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I have been trying to understand the structure theorem for etale maps for rings. Let $A\to B$ be a local homomorphism of Noetherian local rings which is etale. Then the structure theorem says that $B=A[T]_g/p(T)$, where $g\in A[T]$ is such that $p'(T)$ is a unit in $B$.

This theorem is given as Theorem 3.14 in Milne's book on etale cohomology. The way the proof proceeds, it seems that the degree of the polynomial $p$ is equal to field extension degree $[k(y):k(x)]$, where $y$ denotes the maximal ideal of $B$ and $x$ denotes the maximal ideal of $A$. This seems to be wrong since if we take $A$ and $B$ to be localizations of finitely generated algebras over an algebraically closed field, then this extension degree will always be 1, which would mean that $B$ is isomorphic to $A$.

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A[T]/p(T) is an extension of A and inverting g has the effect of removing possibly ramified primes from the picture. –  Ray Hoobler Feb 18 '13 at 21:46
    
I haven't checked the notes, but an etale morphism should induce a map $i : k(x) \rightarrow k(y)$. The degree (I believe) should be $[k(y) : i(k(x))]$. This need not be one (as the map $\mathbb{A}^1 \rightarrow \mathbb{A}^1$ sending $x \rightarrow x^n$ shows). –  rghthndsd Feb 18 '13 at 22:00
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Generally $A[T]_g/(p)$ is not local, and likewise an essentially finite type local map between local noetherian rings is virtually never finite type and hence cannot be etale. The correct statement is that if $A \rightarrow B$ is etale then after suitable Zariski-localization on both $A$ and $B$ (around any chosen point in Spec($B$) and its image in Spec($A$)) we reach the you describe with $p$ also monic. Typically $p$ has reducible specialization at points of Spec($A$), and its degree is controlled by the fiber degrees over Spec($A$), not by residual degrees on Spec($B$). –  user30379 Feb 19 '13 at 1:41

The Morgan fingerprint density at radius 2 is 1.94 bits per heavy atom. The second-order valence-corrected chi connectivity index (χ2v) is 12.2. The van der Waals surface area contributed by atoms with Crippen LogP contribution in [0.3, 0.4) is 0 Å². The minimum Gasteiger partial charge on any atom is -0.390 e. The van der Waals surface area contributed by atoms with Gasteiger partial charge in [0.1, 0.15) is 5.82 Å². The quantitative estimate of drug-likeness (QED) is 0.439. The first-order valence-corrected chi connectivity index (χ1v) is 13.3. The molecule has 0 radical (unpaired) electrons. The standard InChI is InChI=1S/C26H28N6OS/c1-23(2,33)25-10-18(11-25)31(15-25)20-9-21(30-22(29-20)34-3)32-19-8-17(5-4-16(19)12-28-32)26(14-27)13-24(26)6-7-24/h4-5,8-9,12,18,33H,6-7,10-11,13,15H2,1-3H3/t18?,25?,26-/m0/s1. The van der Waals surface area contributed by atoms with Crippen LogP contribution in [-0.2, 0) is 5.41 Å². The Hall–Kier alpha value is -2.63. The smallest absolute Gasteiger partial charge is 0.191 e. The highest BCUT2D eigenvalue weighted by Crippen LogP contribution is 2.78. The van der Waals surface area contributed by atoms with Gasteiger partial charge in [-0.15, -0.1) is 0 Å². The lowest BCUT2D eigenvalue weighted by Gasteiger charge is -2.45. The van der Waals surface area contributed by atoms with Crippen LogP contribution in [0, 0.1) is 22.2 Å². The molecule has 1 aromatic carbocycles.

@pranavk : If $A$ is local, then $A[T]_g/p(T)$ can be local for the following reason. If $A$ is local, then $A[T]/p(T)$ is semi local and then if we invert an element which is contained in all but one of the maximal ideals, then $A[T]_g/p(T)$ is local. –  Rex Feb 19 '13 at 3:32
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The degree is not $[k(y):k(x)]$ but the dimension of the affine ring of $f^{-1}(x)$ over $k(x)$. –  Leo Alonso Feb 19 '13 at 10:07

1 Answer 1

The degree is $1$ when $A,B$ are finitely generated algebras over an algebraically closed field, yes, but then they are not local (unless they are artinian), and the degree can be arbitrary if $A,B$ are just localizations of finitely generated algebras. Already the "trivial" direction of the classification of étale morphisms shows that your argument is not correct, every degree is possible.

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Let $E\to \mathbb{P}^1$ be a degree 2 map over the complex numbers. Let $y\in E$ be a closed point which is unramified and let $x$ be the image of $y$. Then I would have thought that the ring homomorphism $\mathscr{O}_{\mathbb{P}^1,x}\to \mathscr{O}_{E,y}$ is etale. Both the local rings have residue field $\mathbb{C}$ and so the degree of the extension is 1, but clearly they are not isomorphic. –  Rex Feb 19 '13 at 3:36
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@Rex: In your example, the ring homomorphism between the stalks is étale, but it is not finite. (The homomorphism from $\mathscr O_{\mathbb P^1, x}$ to the semi-local ring whose maximal ideals correspond to the two points in $E$ lying over $y$ is finite, but to get rid of the second point you need to localize.) –  Ulrich Goertz Feb 24 '13 at 14:53

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